UPDATE #2: Oh, and here’s hoping more CEOs take the advice of, and follow Rupert’s footsteps:

But you don’t have to be on Twitter every five minutes to make a big impression. One tweet a day – as simple as a link to an article you read or a thought from a conversation or meeting you had – can get the ball rolling.

So why not take a leaf out of Rupert Murdoch’s book and get the ball rolling on Twitter this year? But before you do, take a few tips from one of our tech gurus, Paul Wallbank. He’s written a great blog today which has three tips for Rupert Murdoch, which can be summarised as:

Shut up and listen.
It’s about community.
What’s your objective?

Somehow, I suspect the writer of that article had not yet come across Rupert’s deleted tweet.

Digital distribution the future of software? Only if you don’t mind having stuff you’ve paid for deleted

Game publisher Electronic Arts has a special new power it’s given itself over products consumers buy from it – the power to block them from playing their own software.

It’s like if you bought a car from Holden, and then said something publicly that Holden didn’t like, and so Holden came around and disabled your car and it was now worthless.

Meanwhile, EA and other dinosaur publishers think they can charge more for a digital download than a physical product, as part of their cunning strategy to delay digital distribution (from which they profit handsomely, having no physical costs and no retailers to cut in on the profits).

Which, given what they want to do with it, is possibly a blessing in disguise.

Threatening to cut off Centrelink payments from teenage mothers in disadvantaged areas

Thank God we’re finally going to cut poor teenage mothers off welfare if they won’t find the magical time they don’t have to do Year 12, so their children can grow up in cardboard boxes while their mums go to school. And until they get the message, they and their children can starve. It’s an important message – YOU’RE BLOODY FAILURES IN LIFE YOU LOSERS GO BACK TO SCHOOL YOUR BABIES DON’T NEED YOU BECAUSE YOU’RE PROBABLY CRAP MUMS ANYWAY – and if we have to sacrifice the health or lives of some poor kids (infants and teen mums) to make it clear, then that’s what we’ll do.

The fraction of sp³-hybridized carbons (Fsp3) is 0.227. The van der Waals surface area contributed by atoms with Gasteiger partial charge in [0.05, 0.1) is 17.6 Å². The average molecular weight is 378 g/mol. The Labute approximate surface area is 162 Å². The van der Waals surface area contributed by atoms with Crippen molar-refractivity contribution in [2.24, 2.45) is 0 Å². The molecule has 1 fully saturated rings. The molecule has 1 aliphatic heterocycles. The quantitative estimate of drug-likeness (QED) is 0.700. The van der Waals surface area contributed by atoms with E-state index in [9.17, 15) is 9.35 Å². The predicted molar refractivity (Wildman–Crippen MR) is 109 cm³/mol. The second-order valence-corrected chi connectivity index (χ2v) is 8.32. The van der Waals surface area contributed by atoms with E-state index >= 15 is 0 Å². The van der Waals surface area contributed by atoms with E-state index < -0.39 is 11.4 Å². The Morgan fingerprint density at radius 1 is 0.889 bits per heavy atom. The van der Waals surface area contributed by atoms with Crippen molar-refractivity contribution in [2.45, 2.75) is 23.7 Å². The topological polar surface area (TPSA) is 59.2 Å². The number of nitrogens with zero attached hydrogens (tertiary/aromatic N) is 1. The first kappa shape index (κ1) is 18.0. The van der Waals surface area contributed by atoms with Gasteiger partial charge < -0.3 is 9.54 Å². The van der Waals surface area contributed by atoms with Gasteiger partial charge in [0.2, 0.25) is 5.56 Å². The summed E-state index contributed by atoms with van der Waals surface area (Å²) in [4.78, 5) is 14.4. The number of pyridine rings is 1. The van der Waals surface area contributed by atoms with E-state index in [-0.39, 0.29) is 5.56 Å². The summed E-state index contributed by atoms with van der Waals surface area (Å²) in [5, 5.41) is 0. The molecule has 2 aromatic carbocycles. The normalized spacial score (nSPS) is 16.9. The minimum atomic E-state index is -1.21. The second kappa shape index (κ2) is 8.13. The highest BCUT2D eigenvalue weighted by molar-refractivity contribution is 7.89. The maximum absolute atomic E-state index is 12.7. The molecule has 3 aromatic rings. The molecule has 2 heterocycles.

Young mums in NSW suburbs Bankstown, Wyong and Shellharbour will be among the first in Australia forced to take part in a federal government trial of 10 disadvantaged areas that will strip them of their benefits if they don’t finish Year 12.

About 11,000 teenage parents receive a parenting payment worth up to $641 a fortnight and 90 per cent of them have not completed Year 12.

Under the government’s welfare crackdown, teenage parents will be required to attend six-monthly interviews with Centrelink once their baby is six months old and, on the child’s first birthday, will have to have a plan for completion of school.

Serves them right for living in a disadvantaged area. They should be grateful it’s not as disadvantaged as the aboriginal communities in Central Australia. At least we’re not telling them how to spend their meagre Centrelink payment.

You know what I heard on the deranged right-wing radio I spend a lot of time listening to because I enjoy hating the people it claims are destroying this country (particularly the evil lying Prime lying Minister LIAR LIAR LIAR) because, obviously, they despise us and don’t share our values? Well, I heard that young girls – sluts, the lot of them – deliberately get pregnant for the luxurious welfare that’s made single mothers on Centrelink famous as the most privileged people in our community! It’s true! Someone said it and provided no evidence for this frankly absurd claim, and I believe them!

Those darn people poorer than me. Man, it’s just so satisfying making their lives more difficult, isn’t it?